Demand is such that Dart is building a new office building and a residential apartment building in Camana Bay, having received planning permission in December. It is also working on Olea, a project that will add 124 condominiums, townhouses and duplexes to the new town, to be built in four phases. Dart is also adding a CI$60 million (US$72 million) extension to its Children’s International School that is close to the new neighbourhood.
At the same time Dart is developing at full throttle, it extols the virtues of sustainability. Two of the office buildings at Camana Bay were built to Leed Gold standard and the group’s Kimpton Seafire hotel, which boasts a large array of solar panels, achieved Leed Silver status last year. Leed is an internationally recognised green building certification.
“Sustainability underpins everything we do,” Mark VanDevelde, chief executive officer of Dart Enterprises, said. “We are committed to Cayman and its sustainable future.
“At Dart, we are directing our attention and resources to creating exceptional opportunities, places and experiences that enrich lives now and for future generations.”
Decco, Dart’s construction company, last year won a government contract to deal with Grand Cayman’s eyesore of a garbage dump, the summit of which is Grand Cayman’s highest point and which is known ironically by the locals as Mount Trashmore.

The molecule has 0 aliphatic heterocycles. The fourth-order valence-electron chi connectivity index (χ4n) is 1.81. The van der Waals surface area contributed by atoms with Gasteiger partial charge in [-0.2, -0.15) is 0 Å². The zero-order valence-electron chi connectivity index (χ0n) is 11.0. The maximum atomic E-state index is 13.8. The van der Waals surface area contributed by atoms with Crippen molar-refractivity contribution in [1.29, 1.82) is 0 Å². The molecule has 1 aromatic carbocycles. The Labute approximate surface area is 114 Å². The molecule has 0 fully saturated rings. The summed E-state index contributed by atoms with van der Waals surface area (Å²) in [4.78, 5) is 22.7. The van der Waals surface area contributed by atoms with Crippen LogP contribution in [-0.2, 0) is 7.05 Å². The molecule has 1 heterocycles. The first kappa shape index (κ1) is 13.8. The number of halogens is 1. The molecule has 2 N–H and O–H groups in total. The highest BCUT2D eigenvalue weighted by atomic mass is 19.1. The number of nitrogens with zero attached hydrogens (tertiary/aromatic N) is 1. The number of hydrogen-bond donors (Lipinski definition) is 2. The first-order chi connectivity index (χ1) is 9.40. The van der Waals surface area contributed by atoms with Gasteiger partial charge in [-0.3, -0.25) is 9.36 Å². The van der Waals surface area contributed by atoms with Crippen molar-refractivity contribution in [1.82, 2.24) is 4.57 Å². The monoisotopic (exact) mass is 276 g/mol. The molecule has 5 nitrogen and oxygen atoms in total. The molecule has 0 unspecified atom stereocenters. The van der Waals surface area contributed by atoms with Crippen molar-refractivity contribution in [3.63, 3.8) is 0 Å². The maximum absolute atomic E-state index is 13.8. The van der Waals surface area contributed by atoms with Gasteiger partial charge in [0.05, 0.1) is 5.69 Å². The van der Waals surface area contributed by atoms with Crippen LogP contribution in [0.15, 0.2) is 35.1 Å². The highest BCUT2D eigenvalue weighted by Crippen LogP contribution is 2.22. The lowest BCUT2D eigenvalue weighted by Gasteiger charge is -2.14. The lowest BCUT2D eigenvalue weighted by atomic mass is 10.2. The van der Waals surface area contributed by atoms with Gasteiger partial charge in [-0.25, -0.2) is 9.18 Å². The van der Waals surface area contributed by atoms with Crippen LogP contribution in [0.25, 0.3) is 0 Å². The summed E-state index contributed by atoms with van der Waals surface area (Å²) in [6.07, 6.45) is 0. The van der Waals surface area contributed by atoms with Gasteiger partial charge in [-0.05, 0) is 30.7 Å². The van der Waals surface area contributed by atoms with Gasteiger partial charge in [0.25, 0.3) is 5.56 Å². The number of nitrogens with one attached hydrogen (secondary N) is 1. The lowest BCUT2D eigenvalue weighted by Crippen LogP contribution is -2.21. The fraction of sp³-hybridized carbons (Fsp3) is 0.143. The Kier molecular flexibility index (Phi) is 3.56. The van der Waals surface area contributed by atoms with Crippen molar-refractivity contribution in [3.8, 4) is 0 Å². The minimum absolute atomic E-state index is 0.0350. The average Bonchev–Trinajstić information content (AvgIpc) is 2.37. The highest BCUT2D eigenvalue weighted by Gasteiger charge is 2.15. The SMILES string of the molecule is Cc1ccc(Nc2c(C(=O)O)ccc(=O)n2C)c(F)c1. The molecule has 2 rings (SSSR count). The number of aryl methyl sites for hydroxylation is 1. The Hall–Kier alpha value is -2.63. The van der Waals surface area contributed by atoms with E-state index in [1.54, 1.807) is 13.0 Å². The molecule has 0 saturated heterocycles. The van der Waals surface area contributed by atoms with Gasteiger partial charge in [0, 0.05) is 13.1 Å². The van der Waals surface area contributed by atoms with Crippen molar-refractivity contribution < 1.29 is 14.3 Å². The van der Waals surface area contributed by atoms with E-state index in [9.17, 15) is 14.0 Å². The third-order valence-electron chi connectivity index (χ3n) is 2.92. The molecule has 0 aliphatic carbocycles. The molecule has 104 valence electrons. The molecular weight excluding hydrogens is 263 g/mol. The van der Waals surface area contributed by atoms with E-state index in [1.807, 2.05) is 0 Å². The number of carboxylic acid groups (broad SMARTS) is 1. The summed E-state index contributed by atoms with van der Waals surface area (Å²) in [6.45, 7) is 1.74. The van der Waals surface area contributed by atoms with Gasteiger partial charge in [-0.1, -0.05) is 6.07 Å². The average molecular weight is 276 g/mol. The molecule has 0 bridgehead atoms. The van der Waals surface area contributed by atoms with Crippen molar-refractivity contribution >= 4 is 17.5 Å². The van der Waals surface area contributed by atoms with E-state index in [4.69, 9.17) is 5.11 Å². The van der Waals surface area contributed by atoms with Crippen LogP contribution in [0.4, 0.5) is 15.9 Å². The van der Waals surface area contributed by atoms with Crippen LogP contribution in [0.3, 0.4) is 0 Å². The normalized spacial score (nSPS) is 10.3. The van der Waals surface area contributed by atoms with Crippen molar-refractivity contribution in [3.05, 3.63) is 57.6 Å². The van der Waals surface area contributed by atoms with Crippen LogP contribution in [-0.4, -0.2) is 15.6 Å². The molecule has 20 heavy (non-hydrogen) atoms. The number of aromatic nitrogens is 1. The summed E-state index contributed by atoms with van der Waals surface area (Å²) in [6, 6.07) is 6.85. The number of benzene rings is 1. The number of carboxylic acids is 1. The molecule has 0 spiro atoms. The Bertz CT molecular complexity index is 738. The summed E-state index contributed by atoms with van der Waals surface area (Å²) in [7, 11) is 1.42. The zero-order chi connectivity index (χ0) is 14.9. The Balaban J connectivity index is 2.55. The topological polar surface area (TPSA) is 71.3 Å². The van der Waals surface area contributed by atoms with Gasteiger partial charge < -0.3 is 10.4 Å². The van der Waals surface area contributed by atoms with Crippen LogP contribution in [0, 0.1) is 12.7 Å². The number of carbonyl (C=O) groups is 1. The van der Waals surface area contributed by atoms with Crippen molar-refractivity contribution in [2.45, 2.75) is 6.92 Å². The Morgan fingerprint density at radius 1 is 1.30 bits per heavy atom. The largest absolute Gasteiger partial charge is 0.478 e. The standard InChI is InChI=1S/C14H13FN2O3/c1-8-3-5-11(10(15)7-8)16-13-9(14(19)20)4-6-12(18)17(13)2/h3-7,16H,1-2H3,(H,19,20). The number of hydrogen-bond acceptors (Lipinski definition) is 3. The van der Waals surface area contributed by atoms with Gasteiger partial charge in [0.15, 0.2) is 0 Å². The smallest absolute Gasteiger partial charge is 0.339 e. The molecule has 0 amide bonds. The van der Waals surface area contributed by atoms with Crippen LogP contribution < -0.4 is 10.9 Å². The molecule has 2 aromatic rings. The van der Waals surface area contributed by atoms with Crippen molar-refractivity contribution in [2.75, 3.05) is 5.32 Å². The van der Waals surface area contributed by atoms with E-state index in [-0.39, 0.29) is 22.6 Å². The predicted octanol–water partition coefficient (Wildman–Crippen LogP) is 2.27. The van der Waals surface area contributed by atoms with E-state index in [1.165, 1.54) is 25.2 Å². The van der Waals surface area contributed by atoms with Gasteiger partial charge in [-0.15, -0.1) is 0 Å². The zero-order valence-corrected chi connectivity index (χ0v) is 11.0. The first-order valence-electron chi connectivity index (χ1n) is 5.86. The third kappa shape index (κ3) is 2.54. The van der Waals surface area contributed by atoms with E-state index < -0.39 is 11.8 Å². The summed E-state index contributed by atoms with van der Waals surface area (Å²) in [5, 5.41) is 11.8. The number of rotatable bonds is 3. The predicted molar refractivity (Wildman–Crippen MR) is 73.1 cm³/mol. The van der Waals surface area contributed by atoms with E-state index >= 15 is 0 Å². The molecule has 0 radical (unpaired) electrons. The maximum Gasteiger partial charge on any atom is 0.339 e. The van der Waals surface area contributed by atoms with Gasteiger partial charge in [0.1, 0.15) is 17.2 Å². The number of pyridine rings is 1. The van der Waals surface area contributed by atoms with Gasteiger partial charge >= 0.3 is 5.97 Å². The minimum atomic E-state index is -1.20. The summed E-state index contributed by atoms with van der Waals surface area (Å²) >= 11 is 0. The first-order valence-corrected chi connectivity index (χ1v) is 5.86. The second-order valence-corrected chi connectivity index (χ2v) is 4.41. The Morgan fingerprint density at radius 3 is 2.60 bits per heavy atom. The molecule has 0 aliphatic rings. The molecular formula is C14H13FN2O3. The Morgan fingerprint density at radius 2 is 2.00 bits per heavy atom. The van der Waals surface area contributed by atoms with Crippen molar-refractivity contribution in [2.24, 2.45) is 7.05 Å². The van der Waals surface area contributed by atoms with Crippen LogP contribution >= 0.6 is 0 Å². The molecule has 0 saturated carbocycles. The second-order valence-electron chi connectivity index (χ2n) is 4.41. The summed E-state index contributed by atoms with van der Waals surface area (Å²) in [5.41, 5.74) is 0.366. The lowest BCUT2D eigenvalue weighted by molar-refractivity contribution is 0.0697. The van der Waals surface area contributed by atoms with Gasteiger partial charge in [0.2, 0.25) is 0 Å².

Decco will cap the landfill with the intention of turning it into a green space, and will build and operate a trash-for-energy and composting facility to deal with about 95 per cent of new trash. Dart also prides itself on its community support, having provided grants and donations worth about $6 million since 2013.
While much of Cayman’s development is focused on the high-end market, developers are also responding to a growing demand for affordable housing as the population expands.
Randy Stafford, of Bermudian business Stafford Flooring, which opened a Caymanian operation in 2011, said: “The developments on this island are amazing.